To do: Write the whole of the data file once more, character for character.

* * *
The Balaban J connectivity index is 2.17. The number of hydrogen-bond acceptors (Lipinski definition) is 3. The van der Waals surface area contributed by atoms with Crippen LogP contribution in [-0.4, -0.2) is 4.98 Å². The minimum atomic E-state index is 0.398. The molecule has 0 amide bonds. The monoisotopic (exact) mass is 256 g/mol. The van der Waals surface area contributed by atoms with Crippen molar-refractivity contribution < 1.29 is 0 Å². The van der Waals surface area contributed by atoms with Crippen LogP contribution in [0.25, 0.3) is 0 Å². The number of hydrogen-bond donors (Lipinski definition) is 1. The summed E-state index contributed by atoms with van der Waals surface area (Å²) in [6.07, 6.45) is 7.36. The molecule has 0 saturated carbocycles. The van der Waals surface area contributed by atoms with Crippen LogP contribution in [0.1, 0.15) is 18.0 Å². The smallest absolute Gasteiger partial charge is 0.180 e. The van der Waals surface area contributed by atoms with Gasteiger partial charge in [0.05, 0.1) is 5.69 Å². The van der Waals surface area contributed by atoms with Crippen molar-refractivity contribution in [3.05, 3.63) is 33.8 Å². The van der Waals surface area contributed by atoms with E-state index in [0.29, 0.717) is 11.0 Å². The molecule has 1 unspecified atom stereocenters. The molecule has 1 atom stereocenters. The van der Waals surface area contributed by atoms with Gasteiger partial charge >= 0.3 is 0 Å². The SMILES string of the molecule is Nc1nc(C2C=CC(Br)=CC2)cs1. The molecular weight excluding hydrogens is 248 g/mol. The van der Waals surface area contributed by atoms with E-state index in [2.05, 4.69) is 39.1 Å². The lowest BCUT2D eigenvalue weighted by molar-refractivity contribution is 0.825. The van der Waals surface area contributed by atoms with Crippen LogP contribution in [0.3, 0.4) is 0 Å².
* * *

The Balaban J connectivity index is 2.17. The number of hydrogen-bond acceptors (Lipinski definition) is 3. The van der Waals surface area contributed by atoms with Crippen LogP contribution in [-0.4, -0.2) is 4.98 Å². The minimum atomic E-state index is 0.398. The molecule has 0 amide bonds. The monoisotopic (exact) mass is 256 g/mol. The van der Waals surface area contributed by atoms with Crippen molar-refractivity contribution < 1.29 is 0 Å². The van der Waals surface area contributed by atoms with Crippen LogP contribution in [0.25, 0.3) is 0 Å². The number of hydrogen-bond donors (Lipinski definition) is 1. The summed E-state index contributed by atoms with van der Waals surface area (Å²) in [6.07, 6.45) is 7.36. The molecule has 0 saturated carbocycles. The van der Waals surface area contributed by atoms with Crippen LogP contribution in [0.1, 0.15) is 18.0 Å². The smallest absolute Gasteiger partial charge is 0.180 e. The van der Waals surface area contributed by atoms with Gasteiger partial charge in [0.05, 0.1) is 5.69 Å². The van der Waals surface area contributed by atoms with Crippen molar-refractivity contribution in [3.05, 3.63) is 33.8 Å². The van der Waals surface area contributed by atoms with E-state index in [0.29, 0.717) is 11.0 Å². The molecule has 1 unspecified atom stereocenters. The molecule has 1 atom stereocenters. The van der Waals surface area contributed by atoms with Gasteiger partial charge >= 0.3 is 0 Å². The SMILES string of the molecule is Nc1nc(C2C=CC(Br)=CC2)cs1. The molecular weight excluding hydrogens is 248 g/mol. The van der Waals surface area contributed by atoms with E-state index in [2.05, 4.69) is 39.1 Å². The lowest BCUT2D eigenvalue weighted by molar-refractivity contribution is 0.825. The van der Waals surface area contributed by atoms with Crippen LogP contribution in [0.3, 0.4) is 0 Å².